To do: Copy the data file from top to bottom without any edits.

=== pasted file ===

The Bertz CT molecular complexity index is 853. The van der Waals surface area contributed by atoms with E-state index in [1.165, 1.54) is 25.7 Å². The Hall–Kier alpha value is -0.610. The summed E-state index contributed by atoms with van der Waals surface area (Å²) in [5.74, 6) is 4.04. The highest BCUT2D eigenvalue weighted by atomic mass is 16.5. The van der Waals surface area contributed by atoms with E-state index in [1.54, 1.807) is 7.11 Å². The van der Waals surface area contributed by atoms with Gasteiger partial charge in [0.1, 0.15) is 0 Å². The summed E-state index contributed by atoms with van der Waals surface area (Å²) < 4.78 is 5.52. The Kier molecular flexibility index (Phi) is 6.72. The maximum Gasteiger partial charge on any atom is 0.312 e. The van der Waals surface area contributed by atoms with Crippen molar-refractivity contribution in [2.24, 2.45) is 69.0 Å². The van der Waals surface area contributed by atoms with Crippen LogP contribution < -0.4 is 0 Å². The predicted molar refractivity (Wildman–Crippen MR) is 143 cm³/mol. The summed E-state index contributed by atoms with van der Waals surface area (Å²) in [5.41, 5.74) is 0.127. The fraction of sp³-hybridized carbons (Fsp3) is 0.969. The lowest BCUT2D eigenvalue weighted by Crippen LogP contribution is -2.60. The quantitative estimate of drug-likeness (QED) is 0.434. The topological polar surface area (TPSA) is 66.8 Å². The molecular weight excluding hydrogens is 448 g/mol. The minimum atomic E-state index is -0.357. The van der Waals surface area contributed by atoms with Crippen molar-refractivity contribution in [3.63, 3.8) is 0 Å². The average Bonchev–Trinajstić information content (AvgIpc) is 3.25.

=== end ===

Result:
The Bertz CT molecular complexity index is 853. The van der Waals surface area contributed by atoms with E-state index in [1.165, 1.54) is 25.7 Å². The Hall–Kier alpha value is -0.610. The summed E-state index contributed by atoms with van der Waals surface area (Å²) in [5.74, 6) is 4.04. The highest BCUT2D eigenvalue weighted by atomic mass is 16.5. The van der Waals surface area contributed by atoms with E-state index in [1.54, 1.807) is 7.11 Å². The van der Waals surface area contributed by atoms with Gasteiger partial charge in [0.1, 0.15) is 0 Å². The summed E-state index contributed by atoms with van der Waals surface area (Å²) < 4.78 is 5.52. The Kier molecular flexibility index (Phi) is 6.72. The maximum Gasteiger partial charge on any atom is 0.312 e. The van der Waals surface area contributed by atoms with Crippen molar-refractivity contribution in [2.24, 2.45) is 69.0 Å². The van der Waals surface area contributed by atoms with Crippen LogP contribution < -0.4 is 0 Å². The predicted molar refractivity (Wildman–Crippen MR) is 143 cm³/mol. The summed E-state index contributed by atoms with van der Waals surface area (Å²) in [5.41, 5.74) is 0.127. The fraction of sp³-hybridized carbons (Fsp3) is 0.969. The lowest BCUT2D eigenvalue weighted by Crippen LogP contribution is -2.60. The quantitative estimate of drug-likeness (QED) is 0.434. The topological polar surface area (TPSA) is 66.8 Å². The molecular weight excluding hydrogens is 448 g/mol. The minimum atomic E-state index is -0.357. The van der Waals surface area contributed by atoms with Crippen molar-refractivity contribution in [3.63, 3.8) is 0 Å². The average Bonchev–Trinajstić information content (AvgIpc) is 3.25.